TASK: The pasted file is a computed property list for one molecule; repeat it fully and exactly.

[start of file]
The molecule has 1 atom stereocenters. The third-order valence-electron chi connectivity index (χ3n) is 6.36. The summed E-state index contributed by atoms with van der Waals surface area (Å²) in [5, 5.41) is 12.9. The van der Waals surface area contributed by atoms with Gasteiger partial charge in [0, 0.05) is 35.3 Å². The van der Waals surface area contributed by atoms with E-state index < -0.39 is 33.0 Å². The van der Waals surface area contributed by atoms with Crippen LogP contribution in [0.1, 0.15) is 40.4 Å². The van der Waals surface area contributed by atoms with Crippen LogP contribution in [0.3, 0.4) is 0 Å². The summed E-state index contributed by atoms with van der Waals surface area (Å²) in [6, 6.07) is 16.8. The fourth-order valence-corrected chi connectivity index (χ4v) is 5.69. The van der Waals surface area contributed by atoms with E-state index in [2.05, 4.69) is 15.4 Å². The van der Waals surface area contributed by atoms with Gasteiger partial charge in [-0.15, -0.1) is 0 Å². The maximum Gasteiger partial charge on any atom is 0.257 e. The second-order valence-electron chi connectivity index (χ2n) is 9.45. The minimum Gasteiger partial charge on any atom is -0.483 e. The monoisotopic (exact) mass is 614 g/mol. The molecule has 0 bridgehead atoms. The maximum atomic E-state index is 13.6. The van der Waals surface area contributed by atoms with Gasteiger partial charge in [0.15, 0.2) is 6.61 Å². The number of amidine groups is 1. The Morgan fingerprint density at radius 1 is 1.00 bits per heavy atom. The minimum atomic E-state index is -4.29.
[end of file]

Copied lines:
The molecule has 1 atom stereocenters. The third-order valence-electron chi connectivity index (χ3n) is 6.36. The summed E-state index contributed by atoms with van der Waals surface area (Å²) in [5, 5.41) is 12.9. The van der Waals surface area contributed by atoms with Gasteiger partial charge in [0, 0.05) is 35.3 Å². The van der Waals surface area contributed by atoms with E-state index < -0.39 is 33.0 Å². The van der Waals surface area contributed by atoms with Crippen LogP contribution in [0.1, 0.15) is 40.4 Å². The van der Waals surface area contributed by atoms with Crippen LogP contribution in [0.3, 0.4) is 0 Å². The summed E-state index contributed by atoms with van der Waals surface area (Å²) in [6, 6.07) is 16.8. The fourth-order valence-corrected chi connectivity index (χ4v) is 5.69. The van der Waals surface area contributed by atoms with E-state index in [2.05, 4.69) is 15.4 Å². The van der Waals surface area contributed by atoms with Gasteiger partial charge in [-0.15, -0.1) is 0 Å². The maximum Gasteiger partial charge on any atom is 0.257 e. The second-order valence-electron chi connectivity index (χ2n) is 9.45. The minimum Gasteiger partial charge on any atom is -0.483 e. The monoisotopic (exact) mass is 614 g/mol. The molecule has 0 bridgehead atoms. The maximum atomic E-state index is 13.6. The van der Waals surface area contributed by atoms with Gasteiger partial charge in [0.15, 0.2) is 6.61 Å². The number of amidine groups is 1. The Morgan fingerprint density at radius 1 is 1.00 bits per heavy atom. The minimum atomic E-state index is -4.29.